We also observed a higher rate of battery drain when gaming so you might want to keep an eye on the charge level. When you aren’t running processor-intensive tasks the phone manages power quite well. With light to medium use the Honor 9i lasted us one working day, but playing games and watching videos has a significant impact on battery life. In our HD video loop test, the phone lasted for 8 hours and 54 minutes which isn’t great compared to other smartphones. You can use the power saver mode which aggressively shuts down background processes and cuts off background syncing, but there is no support for fast charging, which is disappointing.
The biggest feature for the Honor 9i is its cameras. Launch the camera app and you get a simple interface with the photo/ video selector on one side and quick toggles on the other. You get controls for the flash, aperture mode, moving picture mode, and portrait mode. Moving pictures are similar to live photos on iOS, where a short clip is captured along with a still frame. You can swipe right from the default screen to access the different shooting modes. Apart from HDR, panorama, and video, you get pro modes for both photos and videos, slow-mo, filters, effects and a few others. You also have the option to download more modes if you wish to. Pro mode lets you adjust different parameters like ISO, shutter speed, exposure, focus and white balance. You also have the option to shoot in RAW.
The default auto mode for photos is good enough and sets the cameras up well. The 16-megapixel primary rear camera captures decent amount of detail in landscapes and macros. The secondary 2-megapixel camera does help separate the subject and background to some extent in portrait and wide aperture modes, but it is mostly software doing the blurring which is evident in a few shots. Selfies have the bokeh effect as well, and we found that the front cameras did a slightly better job compared to the rear ones. You get beautification mode as well, which smoothens skin.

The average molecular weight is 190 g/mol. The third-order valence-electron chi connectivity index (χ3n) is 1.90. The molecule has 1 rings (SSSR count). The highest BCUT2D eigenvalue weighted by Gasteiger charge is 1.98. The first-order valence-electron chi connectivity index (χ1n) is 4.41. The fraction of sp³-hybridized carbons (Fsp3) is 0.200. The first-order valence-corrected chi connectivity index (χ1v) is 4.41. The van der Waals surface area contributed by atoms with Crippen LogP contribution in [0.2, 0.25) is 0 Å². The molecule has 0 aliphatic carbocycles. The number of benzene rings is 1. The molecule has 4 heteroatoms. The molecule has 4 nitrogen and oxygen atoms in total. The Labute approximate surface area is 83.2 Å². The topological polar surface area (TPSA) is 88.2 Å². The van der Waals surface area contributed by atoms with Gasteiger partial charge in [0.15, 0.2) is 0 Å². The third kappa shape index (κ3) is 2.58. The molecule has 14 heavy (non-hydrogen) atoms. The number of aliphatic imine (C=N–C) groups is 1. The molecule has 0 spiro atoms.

Low-light camera performance is average. The Honor 9i manages to keep noise under control but oversharpens photos causing them to lose out on detail. Low-light selfies turn out better thanks to the diffused selfie flash. The Honor 9i can record video at 1080p, both in front and at the back. You can also use beautification when recording video with the front camera, but then the output is restricted to 720p.
We can see that manufacturers are moving towards the 18:9 aspect ratio and this feature isn’t restricted to expensive flagships anymore. With the Honor 9i, buyers have one more option for an affordable yet futuristic-looking phone.
The Honor 9i strikes a balance between cost and features. You get a fingerprint scanner that was missing on the LG Q6 (Review) and a 1080p display compared to the 720p panel on the Vivo V7+ (Review). The processor is good enough for most people’s daily grinds, and the software is easy to use. However, this phone still needed a few improvements when it comes to the cameras and battery performance.
If you prioritise looks over performance then the Honor 9i does offer more bang for the buck than other smartphones. On the other hand, if you want a steady all-rounder instead, the Xiaomi Mi A1 (Review) and the Moto G5S Plus (Review) are good alternatives.